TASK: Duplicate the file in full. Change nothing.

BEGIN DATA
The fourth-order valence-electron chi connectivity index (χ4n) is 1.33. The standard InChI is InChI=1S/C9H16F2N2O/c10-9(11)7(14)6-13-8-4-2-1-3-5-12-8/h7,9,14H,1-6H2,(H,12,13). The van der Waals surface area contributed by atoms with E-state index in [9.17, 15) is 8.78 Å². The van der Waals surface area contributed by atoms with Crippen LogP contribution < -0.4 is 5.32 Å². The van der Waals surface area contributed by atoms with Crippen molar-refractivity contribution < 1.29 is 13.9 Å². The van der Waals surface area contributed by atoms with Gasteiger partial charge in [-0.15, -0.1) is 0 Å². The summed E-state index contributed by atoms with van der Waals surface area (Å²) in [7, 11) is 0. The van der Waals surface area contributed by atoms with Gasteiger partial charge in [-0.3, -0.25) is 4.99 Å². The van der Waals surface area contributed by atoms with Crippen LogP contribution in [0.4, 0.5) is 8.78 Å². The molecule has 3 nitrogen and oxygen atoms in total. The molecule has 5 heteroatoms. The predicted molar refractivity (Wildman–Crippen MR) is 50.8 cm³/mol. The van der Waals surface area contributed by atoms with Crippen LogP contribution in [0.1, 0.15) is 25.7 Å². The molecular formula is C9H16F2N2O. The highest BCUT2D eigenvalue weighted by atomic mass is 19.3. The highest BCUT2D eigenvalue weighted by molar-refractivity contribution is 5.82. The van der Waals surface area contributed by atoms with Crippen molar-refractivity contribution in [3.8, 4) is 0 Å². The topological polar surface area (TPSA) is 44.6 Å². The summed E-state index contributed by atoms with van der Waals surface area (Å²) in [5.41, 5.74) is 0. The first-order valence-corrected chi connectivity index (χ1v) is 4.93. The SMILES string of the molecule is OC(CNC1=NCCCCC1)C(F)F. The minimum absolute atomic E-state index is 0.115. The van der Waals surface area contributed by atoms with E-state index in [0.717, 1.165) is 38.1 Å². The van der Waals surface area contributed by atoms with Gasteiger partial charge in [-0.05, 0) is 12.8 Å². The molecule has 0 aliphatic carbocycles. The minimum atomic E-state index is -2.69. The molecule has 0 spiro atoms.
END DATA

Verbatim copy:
The fourth-order valence-electron chi connectivity index (χ4n) is 1.33. The standard InChI is InChI=1S/C9H16F2N2O/c10-9(11)7(14)6-13-8-4-2-1-3-5-12-8/h7,9,14H,1-6H2,(H,12,13). The van der Waals surface area contributed by atoms with E-state index in [9.17, 15) is 8.78 Å². The van der Waals surface area contributed by atoms with Crippen LogP contribution < -0.4 is 5.32 Å². The van der Waals surface area contributed by atoms with Crippen molar-refractivity contribution < 1.29 is 13.9 Å². The van der Waals surface area contributed by atoms with Gasteiger partial charge in [-0.15, -0.1) is 0 Å². The summed E-state index contributed by atoms with van der Waals surface area (Å²) in [7, 11) is 0. The van der Waals surface area contributed by atoms with Gasteiger partial charge in [-0.3, -0.25) is 4.99 Å². The van der Waals surface area contributed by atoms with Crippen LogP contribution in [0.4, 0.5) is 8.78 Å². The molecule has 3 nitrogen and oxygen atoms in total. The molecule has 5 heteroatoms. The predicted molar refractivity (Wildman–Crippen MR) is 50.8 cm³/mol. The van der Waals surface area contributed by atoms with Crippen LogP contribution in [0.1, 0.15) is 25.7 Å². The molecular formula is C9H16F2N2O. The highest BCUT2D eigenvalue weighted by atomic mass is 19.3. The highest BCUT2D eigenvalue weighted by molar-refractivity contribution is 5.82. The van der Waals surface area contributed by atoms with Crippen molar-refractivity contribution in [3.8, 4) is 0 Å². The topological polar surface area (TPSA) is 44.6 Å². The summed E-state index contributed by atoms with van der Waals surface area (Å²) in [5.41, 5.74) is 0. The first-order valence-corrected chi connectivity index (χ1v) is 4.93. The SMILES string of the molecule is OC(CNC1=NCCCCC1)C(F)F. The minimum absolute atomic E-state index is 0.115. The van der Waals surface area contributed by atoms with E-state index in [0.717, 1.165) is 38.1 Å². The van der Waals surface area contributed by atoms with Gasteiger partial charge in [-0.05, 0) is 12.8 Å². The molecule has 0 aliphatic carbocycles. The minimum atomic E-state index is -2.69. The molecule has 0 spiro atoms.